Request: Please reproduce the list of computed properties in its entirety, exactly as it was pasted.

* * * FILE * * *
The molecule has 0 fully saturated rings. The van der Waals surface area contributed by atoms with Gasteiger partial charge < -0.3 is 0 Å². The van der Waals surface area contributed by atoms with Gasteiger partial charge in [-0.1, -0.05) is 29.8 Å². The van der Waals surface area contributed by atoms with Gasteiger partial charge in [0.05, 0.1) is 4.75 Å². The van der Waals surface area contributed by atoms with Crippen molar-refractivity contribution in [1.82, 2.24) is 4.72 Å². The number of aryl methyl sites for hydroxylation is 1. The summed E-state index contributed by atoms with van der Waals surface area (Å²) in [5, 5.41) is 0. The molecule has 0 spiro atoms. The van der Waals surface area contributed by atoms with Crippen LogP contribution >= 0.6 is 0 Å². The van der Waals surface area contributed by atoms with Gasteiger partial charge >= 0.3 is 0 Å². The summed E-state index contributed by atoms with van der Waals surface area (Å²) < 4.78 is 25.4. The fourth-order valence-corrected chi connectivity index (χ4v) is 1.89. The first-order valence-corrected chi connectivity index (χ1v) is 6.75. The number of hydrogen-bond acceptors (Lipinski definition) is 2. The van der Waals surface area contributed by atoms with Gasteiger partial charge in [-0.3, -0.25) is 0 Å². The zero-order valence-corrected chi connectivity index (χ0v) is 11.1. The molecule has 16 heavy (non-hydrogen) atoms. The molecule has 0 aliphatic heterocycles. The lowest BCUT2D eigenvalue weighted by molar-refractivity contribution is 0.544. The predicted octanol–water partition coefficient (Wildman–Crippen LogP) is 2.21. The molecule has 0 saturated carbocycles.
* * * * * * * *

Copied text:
The molecule has 0 fully saturated rings. The van der Waals surface area contributed by atoms with Gasteiger partial charge < -0.3 is 0 Å². The van der Waals surface area contributed by atoms with Gasteiger partial charge in [-0.1, -0.05) is 29.8 Å². The van der Waals surface area contributed by atoms with Gasteiger partial charge in [0.05, 0.1) is 4.75 Å². The van der Waals surface area contributed by atoms with Crippen molar-refractivity contribution in [1.82, 2.24) is 4.72 Å². The number of aryl methyl sites for hydroxylation is 1. The summed E-state index contributed by atoms with van der Waals surface area (Å²) in [5, 5.41) is 0. The molecule has 0 spiro atoms. The van der Waals surface area contributed by atoms with Crippen LogP contribution >= 0.6 is 0 Å². The van der Waals surface area contributed by atoms with Gasteiger partial charge >= 0.3 is 0 Å². The summed E-state index contributed by atoms with van der Waals surface area (Å²) < 4.78 is 25.4. The fourth-order valence-corrected chi connectivity index (χ4v) is 1.89. The first-order valence-corrected chi connectivity index (χ1v) is 6.75. The number of hydrogen-bond acceptors (Lipinski definition) is 2. The van der Waals surface area contributed by atoms with Gasteiger partial charge in [-0.3, -0.25) is 0 Å². The zero-order valence-corrected chi connectivity index (χ0v) is 11.1. The molecule has 16 heavy (non-hydrogen) atoms. The molecule has 0 aliphatic heterocycles. The lowest BCUT2D eigenvalue weighted by molar-refractivity contribution is 0.544. The predicted octanol–water partition coefficient (Wildman–Crippen LogP) is 2.21. The molecule has 0 saturated carbocycles.